Australia set for their parliament to pass a bill that would legalize the cultivation of cannabis for medical and scientific purposes.
The bill was introduced to a parliamentary session Wednesday, and it is expected to pass quickly, taking the first step toward allowing healthcare providers to prescribe cannabis to patients with chronic pain and other qualifying ailments.
Other patients and the general public would not be able to receive licenses for medical cannabis.
Australian officials have given themselves until the end of March to decide whether and how to lower the criteria for the use of medical marijuana, opening the door for other patients to treat their symptoms with cannabis.
As a result, Australian manufacturers, researchers and patients on clinical trials have been forced to access global suppliers of legal medicinal marijuana. But costs, limited supply, and export barriers make this challenging.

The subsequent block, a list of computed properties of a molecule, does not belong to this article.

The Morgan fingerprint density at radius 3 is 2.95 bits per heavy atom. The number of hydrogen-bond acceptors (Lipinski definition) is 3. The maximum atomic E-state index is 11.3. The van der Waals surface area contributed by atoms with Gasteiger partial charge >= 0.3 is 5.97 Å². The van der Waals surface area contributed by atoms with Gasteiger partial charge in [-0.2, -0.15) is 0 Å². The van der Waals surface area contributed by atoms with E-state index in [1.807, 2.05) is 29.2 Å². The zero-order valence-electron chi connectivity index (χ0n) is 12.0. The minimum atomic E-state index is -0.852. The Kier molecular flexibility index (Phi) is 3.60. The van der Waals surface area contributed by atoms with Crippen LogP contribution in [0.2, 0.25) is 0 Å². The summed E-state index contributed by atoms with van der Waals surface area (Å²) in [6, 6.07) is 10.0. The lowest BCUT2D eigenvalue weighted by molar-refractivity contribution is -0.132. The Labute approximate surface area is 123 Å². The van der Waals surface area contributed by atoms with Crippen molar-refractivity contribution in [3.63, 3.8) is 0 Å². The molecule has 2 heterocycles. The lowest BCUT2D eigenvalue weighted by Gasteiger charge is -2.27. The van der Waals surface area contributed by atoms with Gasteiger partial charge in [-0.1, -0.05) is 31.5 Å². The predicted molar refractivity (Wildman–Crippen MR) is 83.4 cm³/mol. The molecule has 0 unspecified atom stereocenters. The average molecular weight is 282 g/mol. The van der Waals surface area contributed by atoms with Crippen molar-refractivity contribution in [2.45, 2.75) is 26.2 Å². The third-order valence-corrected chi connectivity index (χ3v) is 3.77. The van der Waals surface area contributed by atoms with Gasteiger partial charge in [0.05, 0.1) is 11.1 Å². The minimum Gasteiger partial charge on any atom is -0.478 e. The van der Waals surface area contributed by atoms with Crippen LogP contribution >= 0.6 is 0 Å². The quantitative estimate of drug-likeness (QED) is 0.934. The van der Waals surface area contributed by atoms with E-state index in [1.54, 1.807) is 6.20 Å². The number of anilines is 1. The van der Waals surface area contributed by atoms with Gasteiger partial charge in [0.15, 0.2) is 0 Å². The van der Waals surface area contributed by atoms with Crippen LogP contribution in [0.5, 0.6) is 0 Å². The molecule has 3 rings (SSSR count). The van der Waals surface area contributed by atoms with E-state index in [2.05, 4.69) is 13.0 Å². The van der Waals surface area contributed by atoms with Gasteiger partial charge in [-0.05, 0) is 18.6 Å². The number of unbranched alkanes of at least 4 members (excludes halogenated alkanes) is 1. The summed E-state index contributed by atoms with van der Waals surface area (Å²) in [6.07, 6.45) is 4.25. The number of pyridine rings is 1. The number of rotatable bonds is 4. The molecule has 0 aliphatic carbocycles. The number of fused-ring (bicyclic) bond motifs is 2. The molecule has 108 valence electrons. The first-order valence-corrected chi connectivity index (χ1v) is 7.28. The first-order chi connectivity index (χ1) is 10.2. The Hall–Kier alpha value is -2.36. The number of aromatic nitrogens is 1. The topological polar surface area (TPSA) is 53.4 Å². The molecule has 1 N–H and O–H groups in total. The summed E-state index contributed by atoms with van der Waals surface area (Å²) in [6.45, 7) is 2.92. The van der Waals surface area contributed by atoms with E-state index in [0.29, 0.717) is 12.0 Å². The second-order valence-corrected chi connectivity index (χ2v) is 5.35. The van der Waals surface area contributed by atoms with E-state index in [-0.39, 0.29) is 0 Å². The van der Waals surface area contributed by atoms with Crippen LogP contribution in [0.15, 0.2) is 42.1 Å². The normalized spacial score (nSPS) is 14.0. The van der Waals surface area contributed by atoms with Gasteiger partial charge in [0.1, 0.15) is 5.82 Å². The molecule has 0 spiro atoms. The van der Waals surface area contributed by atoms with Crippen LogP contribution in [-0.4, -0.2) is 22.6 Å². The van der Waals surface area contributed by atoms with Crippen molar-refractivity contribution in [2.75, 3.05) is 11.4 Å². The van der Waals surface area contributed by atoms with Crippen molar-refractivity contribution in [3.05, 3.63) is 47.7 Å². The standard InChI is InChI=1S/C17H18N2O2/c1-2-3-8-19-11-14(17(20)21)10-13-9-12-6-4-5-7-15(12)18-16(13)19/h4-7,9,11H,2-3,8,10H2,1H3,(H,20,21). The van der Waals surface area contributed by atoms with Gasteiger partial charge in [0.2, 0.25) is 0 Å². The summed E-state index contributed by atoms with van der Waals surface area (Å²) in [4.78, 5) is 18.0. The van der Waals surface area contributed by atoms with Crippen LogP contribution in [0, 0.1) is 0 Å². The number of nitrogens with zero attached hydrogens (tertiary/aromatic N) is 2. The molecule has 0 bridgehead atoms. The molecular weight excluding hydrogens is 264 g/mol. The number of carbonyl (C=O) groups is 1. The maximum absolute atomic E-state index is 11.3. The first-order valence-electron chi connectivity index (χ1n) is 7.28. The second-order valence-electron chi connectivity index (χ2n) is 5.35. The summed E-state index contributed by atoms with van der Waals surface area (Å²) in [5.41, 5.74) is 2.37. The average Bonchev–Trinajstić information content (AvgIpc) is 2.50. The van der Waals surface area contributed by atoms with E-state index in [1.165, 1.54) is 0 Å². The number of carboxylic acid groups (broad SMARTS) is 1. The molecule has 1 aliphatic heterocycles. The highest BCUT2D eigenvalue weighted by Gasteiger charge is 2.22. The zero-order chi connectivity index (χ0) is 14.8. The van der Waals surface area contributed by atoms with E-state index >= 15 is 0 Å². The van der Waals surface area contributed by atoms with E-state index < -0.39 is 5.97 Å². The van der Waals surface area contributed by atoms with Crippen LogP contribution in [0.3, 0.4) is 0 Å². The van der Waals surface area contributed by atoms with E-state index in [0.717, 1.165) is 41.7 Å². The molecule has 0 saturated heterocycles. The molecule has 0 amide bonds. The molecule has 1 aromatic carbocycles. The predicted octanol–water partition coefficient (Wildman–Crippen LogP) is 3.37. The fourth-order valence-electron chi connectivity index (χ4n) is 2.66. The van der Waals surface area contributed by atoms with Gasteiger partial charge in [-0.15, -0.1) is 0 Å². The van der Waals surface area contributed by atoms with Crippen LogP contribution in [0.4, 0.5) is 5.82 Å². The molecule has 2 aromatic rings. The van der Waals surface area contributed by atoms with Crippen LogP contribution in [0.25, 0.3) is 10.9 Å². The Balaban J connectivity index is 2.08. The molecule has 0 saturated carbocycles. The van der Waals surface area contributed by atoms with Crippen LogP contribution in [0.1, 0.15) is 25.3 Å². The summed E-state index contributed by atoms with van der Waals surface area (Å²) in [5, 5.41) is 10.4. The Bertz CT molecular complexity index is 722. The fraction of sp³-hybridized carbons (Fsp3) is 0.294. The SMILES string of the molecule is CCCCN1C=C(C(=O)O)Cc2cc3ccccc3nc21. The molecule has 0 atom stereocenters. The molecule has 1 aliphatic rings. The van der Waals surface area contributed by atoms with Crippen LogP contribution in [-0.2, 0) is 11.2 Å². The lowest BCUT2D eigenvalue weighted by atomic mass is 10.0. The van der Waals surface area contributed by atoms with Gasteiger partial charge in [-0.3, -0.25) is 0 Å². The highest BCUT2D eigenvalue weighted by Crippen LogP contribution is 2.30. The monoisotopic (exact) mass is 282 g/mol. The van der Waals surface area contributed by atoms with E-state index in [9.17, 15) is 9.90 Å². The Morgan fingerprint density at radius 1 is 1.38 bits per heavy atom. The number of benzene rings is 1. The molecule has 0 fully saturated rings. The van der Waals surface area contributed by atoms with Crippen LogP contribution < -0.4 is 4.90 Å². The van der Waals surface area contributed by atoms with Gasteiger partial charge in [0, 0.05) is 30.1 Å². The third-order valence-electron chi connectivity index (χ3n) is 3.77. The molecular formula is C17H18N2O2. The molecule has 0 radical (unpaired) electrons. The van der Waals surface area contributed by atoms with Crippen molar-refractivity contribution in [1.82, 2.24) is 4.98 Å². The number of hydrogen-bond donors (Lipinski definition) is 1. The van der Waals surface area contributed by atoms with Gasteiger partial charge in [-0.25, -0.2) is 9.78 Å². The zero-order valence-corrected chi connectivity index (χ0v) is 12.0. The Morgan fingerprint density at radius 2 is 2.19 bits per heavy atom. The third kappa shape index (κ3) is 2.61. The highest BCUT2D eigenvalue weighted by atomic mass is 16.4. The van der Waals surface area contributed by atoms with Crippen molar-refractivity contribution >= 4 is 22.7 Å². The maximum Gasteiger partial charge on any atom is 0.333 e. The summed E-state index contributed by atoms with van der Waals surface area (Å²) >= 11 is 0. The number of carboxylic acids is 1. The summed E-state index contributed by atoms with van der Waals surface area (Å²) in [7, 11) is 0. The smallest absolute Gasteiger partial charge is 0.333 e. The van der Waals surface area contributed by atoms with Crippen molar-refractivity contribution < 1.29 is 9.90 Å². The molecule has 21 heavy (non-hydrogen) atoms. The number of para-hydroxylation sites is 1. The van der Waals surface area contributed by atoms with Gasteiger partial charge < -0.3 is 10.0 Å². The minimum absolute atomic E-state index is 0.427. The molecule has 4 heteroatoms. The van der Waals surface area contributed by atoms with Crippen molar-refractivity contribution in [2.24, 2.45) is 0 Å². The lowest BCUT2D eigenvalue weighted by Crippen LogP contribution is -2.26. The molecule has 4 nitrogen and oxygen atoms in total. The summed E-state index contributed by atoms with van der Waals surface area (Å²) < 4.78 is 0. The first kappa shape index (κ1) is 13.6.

“Allowing controlled cultivation locally will provide the critical missing piece for a sustainable legal supply of safe medicinal cannabis products for Australian patients in the future,” said Australia’s Health Minister Sussan Ley.
If Australia decides to treat cannabis the same way it treats opioids and opiates, patients dealing with chronic pain could eventually be prescribed the drug.
Companies are eager to get into the cultivation business.
“The market for medicinal cannabis in Australia is substantial. The number of patients that could be targeted could be people with epilepsy, Multiple Sclerosis, while there is the other spectrum of people with chronic pain,” said Gaelan Bloomfield, manager at MMJ PhytoTech Ltd., Australia’s first listed medicinal marijuana company.